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Downward Nominal Wage Rigidity in Canada: Evidence from Micro- Level Data

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  • Dany Brouillette
  • Olena Kostyshyna
  • Natalia Kyui

Abstract

We assess the importance of downward nominal wage rigidity (DNWR) in Canada using both firm- and worker-level microdata. In particular, we analyze employer-level administrative data from the Major Wage Settlements (MWS) and household-based survey data from the Survey of Labour Income Dynamics (SLID). MWS data cover large unionized firms in Canada, while SLID is a rich rotating panel representative of the employed population in Canada. Combining both sources of information allows for a more extensive analysis of DNWR in the Canadian labour market. The results suggest that, on average, the effects of DNWR added about 0.2 to 0.4 percentage points to wage growth between 1994 and 2011; as well, the estimated effects increased in the years following the Great Recession in 2008–09. That includes a higher proportion of workers affected by DNWR (which rose from 16 to 32 per cent) and a larger impact on average wage growth. DNWR’s effects on average wage growth were also much stronger during periods of lower CPI inflation in Canada and are positively related to provincial unemployment rates. Finally, we provide an extensive analysis of the heterogeneity in the effects of DNWR. For example, its impact is more pronounced among smaller firms, lower occupational levels, immigrants and older workers. Overall, population ageing and an increasing proportion of immigrants may continue to increase the effects of DNWR in Canada, while the continuing shift toward service industries, declining unionization rates and the increasing educational attainment of the Canadian population may reduce them.

Suggested Citation

  • Dany Brouillette & Olena Kostyshyna & Natalia Kyui, 2016. "Downward Nominal Wage Rigidity in Canada: Evidence from Micro- Level Data," Staff Working Papers 16-40, Bank of Canada.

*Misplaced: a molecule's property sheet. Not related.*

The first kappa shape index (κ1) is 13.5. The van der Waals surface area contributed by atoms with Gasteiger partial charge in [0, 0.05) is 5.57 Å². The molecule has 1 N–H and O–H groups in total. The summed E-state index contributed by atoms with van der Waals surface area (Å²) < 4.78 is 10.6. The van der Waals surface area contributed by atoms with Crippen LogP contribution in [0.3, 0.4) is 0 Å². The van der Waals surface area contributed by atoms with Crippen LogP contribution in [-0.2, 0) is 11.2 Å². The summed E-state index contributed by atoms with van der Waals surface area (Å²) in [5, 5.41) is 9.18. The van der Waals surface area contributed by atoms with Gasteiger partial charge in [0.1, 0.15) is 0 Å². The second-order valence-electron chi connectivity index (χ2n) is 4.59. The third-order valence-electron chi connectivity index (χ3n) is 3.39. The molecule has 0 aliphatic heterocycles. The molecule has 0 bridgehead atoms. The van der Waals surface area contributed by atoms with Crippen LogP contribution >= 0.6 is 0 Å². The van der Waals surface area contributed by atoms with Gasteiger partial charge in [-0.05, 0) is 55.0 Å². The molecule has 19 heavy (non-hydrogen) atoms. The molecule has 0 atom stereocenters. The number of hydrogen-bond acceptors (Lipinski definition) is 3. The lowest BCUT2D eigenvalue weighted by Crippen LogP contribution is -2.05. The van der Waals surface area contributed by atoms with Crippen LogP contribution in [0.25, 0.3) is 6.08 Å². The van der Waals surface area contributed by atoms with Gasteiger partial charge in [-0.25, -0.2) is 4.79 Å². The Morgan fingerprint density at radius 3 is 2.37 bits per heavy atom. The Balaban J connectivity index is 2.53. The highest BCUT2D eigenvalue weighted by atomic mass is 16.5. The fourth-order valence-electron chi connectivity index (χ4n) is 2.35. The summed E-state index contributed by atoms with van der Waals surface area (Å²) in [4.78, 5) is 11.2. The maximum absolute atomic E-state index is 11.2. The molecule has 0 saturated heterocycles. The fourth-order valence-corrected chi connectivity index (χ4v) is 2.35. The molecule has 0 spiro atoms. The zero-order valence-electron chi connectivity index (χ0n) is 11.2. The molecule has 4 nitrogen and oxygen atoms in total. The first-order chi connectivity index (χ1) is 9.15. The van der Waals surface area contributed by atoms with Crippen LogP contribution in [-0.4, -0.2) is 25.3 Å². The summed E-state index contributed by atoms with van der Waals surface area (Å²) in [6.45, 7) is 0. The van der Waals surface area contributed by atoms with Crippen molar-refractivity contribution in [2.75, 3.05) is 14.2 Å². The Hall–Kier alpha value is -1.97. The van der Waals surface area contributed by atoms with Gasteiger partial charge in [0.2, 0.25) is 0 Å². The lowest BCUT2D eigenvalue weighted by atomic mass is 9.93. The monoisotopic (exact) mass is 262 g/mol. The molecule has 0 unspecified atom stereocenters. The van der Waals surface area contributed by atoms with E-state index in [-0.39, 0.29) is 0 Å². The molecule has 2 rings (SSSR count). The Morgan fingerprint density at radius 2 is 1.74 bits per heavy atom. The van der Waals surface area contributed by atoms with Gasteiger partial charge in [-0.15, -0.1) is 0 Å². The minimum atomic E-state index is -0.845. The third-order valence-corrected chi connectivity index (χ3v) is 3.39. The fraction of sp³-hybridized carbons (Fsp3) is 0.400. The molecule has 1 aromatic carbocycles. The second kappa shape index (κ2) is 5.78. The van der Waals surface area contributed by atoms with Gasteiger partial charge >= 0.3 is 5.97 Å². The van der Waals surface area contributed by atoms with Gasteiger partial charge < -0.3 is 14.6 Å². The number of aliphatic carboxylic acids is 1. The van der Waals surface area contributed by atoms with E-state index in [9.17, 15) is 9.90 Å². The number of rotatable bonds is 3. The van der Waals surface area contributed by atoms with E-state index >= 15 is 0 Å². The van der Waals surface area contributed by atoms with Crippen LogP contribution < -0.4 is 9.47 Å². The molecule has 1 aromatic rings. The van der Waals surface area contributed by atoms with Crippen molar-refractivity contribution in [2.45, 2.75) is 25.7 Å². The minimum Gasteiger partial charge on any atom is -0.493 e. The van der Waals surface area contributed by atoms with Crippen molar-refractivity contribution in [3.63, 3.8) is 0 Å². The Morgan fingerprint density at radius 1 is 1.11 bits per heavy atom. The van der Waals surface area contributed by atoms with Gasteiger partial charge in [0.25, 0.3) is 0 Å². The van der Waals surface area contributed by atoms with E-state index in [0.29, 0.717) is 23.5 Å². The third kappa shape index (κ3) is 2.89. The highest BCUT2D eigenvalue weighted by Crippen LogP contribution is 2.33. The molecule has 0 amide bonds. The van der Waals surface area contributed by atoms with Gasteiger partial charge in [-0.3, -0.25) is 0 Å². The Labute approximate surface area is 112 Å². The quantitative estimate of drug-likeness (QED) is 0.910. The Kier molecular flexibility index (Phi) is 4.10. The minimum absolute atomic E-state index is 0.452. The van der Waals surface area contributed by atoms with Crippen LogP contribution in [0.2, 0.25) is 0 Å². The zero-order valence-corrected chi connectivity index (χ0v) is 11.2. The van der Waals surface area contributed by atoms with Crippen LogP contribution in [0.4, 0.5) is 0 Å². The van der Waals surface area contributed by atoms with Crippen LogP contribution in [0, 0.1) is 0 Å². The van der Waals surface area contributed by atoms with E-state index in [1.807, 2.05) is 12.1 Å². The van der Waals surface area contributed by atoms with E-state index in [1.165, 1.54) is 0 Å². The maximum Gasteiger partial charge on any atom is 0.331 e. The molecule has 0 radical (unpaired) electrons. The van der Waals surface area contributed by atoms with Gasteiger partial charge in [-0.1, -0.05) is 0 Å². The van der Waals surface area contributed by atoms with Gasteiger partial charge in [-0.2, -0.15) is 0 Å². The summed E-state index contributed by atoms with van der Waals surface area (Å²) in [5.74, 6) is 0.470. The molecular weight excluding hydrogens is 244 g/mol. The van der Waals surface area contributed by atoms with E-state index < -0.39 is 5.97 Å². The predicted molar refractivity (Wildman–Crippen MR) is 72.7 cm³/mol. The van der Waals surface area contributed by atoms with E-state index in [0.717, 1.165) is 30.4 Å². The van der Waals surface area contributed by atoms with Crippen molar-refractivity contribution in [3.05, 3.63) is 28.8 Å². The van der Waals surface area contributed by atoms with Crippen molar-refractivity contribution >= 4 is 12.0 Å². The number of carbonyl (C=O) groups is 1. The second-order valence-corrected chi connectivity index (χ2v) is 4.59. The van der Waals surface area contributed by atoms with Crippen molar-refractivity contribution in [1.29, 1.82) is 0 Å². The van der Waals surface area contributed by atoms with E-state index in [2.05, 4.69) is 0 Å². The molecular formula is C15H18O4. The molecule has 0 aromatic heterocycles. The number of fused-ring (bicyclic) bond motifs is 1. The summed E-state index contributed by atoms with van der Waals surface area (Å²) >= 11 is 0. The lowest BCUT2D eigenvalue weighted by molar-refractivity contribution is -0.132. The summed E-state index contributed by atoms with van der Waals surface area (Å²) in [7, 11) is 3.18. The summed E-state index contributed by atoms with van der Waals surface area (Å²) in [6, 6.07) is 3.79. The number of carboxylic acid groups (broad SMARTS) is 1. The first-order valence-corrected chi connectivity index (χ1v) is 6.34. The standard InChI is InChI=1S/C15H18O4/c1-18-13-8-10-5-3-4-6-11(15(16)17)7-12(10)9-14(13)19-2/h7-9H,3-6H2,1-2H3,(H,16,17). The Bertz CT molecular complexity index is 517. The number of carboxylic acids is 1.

• Handle: RePEc:bca:bocawp:16-40
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    Cited by:

    1. Amjad Naveed & Nisar Ahmad & Rayhaneh Esmaeilzadeh & Amber Naz, 2019. "Self-Employment Dynamics of Immigrants and Natives: Individual-level Analysis for the Canadian Labour Market," Sustainability, MDPI, vol. 11(23), pages 1-22, November.
    2. Joel Wagner, 2018. "Downward nominal wage rigidity in Canada: Evidence against a greasing effect," Canadian Journal of Economics, Canadian Economics Association, vol. 51(3), pages 1003-1028, August.
    3. Dany Brouillette & James Ketcheson & Olena Kostyshyna & Jonathan Lachaine, 2017. "Wage Growth in Canada and the United States: Factors Behind Recent Weakness," Staff Analytical Notes 17-8, Bank of Canada.
    4. Jean‐François Rouillard, 2023. "Credit Crunch and Downward Nominal Wage Rigidities," Journal of Money, Credit and Banking, Blackwell Publishing, vol. 55(4), pages 889-914, June.
    5. Joel Wagner, 2018. "Downward nominal wage rigidity in Canada: Evidence against a “greasing effect”," Canadian Journal of Economics/Revue canadienne d'économique, John Wiley & Sons, vol. 51(3), pages 1003-1028, August.
    6. Dany Brouillette & Natalia Kyui, 2017. "Downward Nominal Wage Rigidity, Inflation and Unemployment: New Evidence Using Micro-Level Data," Staff Analytical Notes 17-6, Bank of Canada.

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    More about this item

    Keywords

    Econometric and statistical methods; Labour markets;

    JEL classification:

    • J3 - Labor and Demographic Economics - - Wages, Compensation, and Labor Costs
    • E24 - Macroeconomics and Monetary Economics - - Consumption, Saving, Production, Employment, and Investment - - - Employment; Unemployment; Wages; Intergenerational Income Distribution; Aggregate Human Capital; Aggregate Labor Productivity
    • J30 - Labor and Demographic Economics - - Wages, Compensation, and Labor Costs - - - General

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